Anybody who tells you that they know with certainty that x, y or z candidate "has no hope" based on the limited datapoints available is properly described as a complete idiot.  They MIGHT have a reasonable sense of where the candidates stand TODAY, but even that is dicey, frankly.

Again, twelve weeks out from the SNDP leadership in 2009, it was widely assumed (and I expect correctly) that Ryan Meili was running a distant fourth - maybe within striking distance of third, but certainly no higher.  Clearly his was a candiday that "had no hope."  Dwain Lingenfelter was on track for a crushing first ballot win.  Deb Higgins was going to get a respectable second.  Meili and Yens Pedersen were fighting it out for the bottom - with Yens in a far stronger position than Meili.

Oddly, that ain't the way it turned out.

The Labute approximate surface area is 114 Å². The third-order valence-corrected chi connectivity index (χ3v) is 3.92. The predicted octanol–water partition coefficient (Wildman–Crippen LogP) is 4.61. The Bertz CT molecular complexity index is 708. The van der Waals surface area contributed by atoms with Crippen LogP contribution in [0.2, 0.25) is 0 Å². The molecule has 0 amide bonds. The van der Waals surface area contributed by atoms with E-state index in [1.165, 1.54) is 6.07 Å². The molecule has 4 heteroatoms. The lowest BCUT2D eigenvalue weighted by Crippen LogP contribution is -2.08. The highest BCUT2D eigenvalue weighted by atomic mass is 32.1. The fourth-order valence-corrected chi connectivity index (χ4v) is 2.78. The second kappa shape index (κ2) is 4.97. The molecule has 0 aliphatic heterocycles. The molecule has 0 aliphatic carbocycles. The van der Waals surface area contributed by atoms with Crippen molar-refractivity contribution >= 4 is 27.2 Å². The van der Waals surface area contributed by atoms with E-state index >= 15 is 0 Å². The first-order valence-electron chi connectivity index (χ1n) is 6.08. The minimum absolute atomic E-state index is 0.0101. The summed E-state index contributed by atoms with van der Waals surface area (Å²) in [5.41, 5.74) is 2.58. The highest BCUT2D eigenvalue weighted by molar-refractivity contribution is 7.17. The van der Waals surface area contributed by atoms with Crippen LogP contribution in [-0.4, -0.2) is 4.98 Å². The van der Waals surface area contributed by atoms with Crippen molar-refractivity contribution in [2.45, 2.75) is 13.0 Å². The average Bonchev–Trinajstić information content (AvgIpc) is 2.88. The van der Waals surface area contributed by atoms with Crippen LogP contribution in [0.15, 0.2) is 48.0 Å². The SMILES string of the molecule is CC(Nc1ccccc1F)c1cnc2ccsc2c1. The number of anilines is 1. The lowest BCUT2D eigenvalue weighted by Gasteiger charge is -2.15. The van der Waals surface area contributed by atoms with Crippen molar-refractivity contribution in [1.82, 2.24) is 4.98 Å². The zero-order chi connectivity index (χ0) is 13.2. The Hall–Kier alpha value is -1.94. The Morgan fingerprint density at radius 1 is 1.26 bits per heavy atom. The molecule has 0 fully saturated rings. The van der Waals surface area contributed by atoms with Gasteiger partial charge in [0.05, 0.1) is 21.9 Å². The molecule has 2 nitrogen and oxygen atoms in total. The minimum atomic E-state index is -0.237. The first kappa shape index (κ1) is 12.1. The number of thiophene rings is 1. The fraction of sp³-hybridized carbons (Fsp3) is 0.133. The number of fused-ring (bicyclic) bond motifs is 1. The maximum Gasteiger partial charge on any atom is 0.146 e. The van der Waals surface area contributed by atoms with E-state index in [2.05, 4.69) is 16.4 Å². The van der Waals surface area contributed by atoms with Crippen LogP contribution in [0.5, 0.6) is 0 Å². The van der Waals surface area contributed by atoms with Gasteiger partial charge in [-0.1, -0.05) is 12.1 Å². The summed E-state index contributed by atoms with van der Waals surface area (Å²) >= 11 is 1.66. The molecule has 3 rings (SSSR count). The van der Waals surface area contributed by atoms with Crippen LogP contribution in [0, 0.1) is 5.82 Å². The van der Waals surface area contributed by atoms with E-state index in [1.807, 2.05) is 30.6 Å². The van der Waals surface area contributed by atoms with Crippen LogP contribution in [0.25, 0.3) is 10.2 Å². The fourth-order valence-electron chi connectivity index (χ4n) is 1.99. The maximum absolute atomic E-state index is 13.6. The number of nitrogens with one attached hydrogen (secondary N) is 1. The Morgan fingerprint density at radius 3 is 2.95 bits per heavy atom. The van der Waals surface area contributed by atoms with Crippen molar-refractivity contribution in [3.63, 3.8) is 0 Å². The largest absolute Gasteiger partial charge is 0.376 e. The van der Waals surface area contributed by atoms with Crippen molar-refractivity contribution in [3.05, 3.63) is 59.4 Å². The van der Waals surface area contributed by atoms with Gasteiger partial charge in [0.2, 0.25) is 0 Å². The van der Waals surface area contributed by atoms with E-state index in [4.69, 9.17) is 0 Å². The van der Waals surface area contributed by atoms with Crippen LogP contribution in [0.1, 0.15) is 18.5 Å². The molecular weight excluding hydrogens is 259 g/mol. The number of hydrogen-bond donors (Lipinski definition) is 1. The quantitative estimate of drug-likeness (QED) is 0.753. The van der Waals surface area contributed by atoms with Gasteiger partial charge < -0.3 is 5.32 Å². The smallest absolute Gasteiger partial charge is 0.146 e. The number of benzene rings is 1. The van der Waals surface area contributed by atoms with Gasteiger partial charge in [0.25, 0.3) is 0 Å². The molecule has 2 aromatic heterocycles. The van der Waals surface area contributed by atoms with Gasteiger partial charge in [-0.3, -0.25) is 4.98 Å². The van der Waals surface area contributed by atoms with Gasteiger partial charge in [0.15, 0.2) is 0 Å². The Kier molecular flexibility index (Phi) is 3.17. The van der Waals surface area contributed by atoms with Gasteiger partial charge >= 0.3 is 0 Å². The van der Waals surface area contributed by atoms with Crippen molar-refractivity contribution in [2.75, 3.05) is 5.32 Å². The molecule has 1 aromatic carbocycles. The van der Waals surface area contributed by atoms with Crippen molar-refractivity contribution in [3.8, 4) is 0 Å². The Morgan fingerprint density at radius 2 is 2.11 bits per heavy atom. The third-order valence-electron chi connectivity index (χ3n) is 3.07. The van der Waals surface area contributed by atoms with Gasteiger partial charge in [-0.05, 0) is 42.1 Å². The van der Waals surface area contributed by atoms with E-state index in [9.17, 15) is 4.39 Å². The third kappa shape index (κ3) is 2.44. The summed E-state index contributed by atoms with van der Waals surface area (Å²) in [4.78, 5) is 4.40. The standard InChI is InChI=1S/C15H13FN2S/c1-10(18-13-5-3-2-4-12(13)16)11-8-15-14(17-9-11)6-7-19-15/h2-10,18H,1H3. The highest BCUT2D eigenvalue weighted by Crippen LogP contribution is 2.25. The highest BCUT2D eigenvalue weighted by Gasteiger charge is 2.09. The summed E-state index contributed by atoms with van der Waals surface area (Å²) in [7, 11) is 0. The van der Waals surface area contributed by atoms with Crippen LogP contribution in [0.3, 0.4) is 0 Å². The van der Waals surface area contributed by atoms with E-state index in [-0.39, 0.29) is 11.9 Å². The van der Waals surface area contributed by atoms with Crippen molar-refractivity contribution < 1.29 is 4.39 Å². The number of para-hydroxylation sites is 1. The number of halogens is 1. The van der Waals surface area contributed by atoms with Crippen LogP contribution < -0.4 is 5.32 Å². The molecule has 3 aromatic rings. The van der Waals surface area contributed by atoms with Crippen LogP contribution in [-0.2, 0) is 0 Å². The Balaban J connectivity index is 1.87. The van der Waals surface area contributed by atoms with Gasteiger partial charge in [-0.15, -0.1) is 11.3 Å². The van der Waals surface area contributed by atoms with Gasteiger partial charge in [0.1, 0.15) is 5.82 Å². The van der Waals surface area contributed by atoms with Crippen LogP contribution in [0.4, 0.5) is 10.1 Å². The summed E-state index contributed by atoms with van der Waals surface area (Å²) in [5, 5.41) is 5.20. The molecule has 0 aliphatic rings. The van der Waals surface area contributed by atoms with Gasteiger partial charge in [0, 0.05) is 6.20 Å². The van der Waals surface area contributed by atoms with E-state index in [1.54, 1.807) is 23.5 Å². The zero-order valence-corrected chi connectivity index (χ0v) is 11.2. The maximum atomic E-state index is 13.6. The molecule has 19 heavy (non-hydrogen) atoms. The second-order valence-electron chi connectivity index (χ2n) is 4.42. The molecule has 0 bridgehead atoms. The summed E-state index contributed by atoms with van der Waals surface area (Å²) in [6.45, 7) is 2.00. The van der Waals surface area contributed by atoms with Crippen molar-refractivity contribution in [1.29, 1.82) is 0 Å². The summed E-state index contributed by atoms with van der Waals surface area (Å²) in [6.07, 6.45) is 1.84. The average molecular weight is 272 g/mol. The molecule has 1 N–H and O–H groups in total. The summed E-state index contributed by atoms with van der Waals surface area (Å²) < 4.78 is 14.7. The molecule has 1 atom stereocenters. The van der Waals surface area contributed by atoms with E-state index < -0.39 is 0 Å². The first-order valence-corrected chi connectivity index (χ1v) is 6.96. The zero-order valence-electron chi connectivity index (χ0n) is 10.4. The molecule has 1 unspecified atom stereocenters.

There was an argument for Chisholm to drop out (whether one buys that argument or not) - that having a candidate who was completely incapable of discussing anything in French was an embarrassment in a party where 59/102 seats are in Quebec was an emabarrassment.  And while the argument was perhaps unkind to Chisholm (who was otherwise a top tier candidate), there it was.

The argument that other candidates should drop out instead of selling membership up to and past the membership deadline is too stupid for words.

flight from kamakura